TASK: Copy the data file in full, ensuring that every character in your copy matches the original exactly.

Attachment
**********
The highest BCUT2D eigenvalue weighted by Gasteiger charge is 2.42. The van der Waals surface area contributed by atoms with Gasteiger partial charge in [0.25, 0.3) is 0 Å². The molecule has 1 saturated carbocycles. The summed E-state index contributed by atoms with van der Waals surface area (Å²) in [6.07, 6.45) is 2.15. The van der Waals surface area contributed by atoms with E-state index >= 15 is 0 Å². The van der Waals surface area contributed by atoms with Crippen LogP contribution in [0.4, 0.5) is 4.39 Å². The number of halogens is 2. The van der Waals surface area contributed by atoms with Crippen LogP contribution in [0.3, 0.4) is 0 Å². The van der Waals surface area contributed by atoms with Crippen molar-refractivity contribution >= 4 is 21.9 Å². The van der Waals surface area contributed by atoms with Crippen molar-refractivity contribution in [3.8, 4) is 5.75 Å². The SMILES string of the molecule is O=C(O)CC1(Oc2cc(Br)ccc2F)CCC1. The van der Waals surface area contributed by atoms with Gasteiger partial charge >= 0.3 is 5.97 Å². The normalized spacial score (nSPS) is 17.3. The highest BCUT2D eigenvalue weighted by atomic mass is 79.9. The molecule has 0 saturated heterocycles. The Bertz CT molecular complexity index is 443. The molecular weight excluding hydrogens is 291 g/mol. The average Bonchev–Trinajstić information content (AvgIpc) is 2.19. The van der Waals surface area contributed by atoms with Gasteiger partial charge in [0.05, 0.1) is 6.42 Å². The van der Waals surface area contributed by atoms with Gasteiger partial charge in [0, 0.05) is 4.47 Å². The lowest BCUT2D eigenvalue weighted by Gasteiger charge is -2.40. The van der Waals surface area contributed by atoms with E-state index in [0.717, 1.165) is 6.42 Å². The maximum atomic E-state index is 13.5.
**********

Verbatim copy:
The highest BCUT2D eigenvalue weighted by Gasteiger charge is 2.42. The van der Waals surface area contributed by atoms with Gasteiger partial charge in [0.25, 0.3) is 0 Å². The molecule has 1 saturated carbocycles. The summed E-state index contributed by atoms with van der Waals surface area (Å²) in [6.07, 6.45) is 2.15. The van der Waals surface area contributed by atoms with E-state index >= 15 is 0 Å². The van der Waals surface area contributed by atoms with Crippen LogP contribution in [0.4, 0.5) is 4.39 Å². The number of halogens is 2. The van der Waals surface area contributed by atoms with Crippen LogP contribution in [0.3, 0.4) is 0 Å². The van der Waals surface area contributed by atoms with Crippen molar-refractivity contribution >= 4 is 21.9 Å². The van der Waals surface area contributed by atoms with Crippen molar-refractivity contribution in [3.8, 4) is 5.75 Å². The SMILES string of the molecule is O=C(O)CC1(Oc2cc(Br)ccc2F)CCC1. The van der Waals surface area contributed by atoms with Gasteiger partial charge >= 0.3 is 5.97 Å². The normalized spacial score (nSPS) is 17.3. The highest BCUT2D eigenvalue weighted by atomic mass is 79.9. The molecule has 0 saturated heterocycles. The Bertz CT molecular complexity index is 443. The molecular weight excluding hydrogens is 291 g/mol. The average Bonchev–Trinajstić information content (AvgIpc) is 2.19. The van der Waals surface area contributed by atoms with Gasteiger partial charge in [0.05, 0.1) is 6.42 Å². The van der Waals surface area contributed by atoms with Gasteiger partial charge in [0, 0.05) is 4.47 Å². The lowest BCUT2D eigenvalue weighted by Gasteiger charge is -2.40. The van der Waals surface area contributed by atoms with E-state index in [0.717, 1.165) is 6.42 Å². The maximum atomic E-state index is 13.5.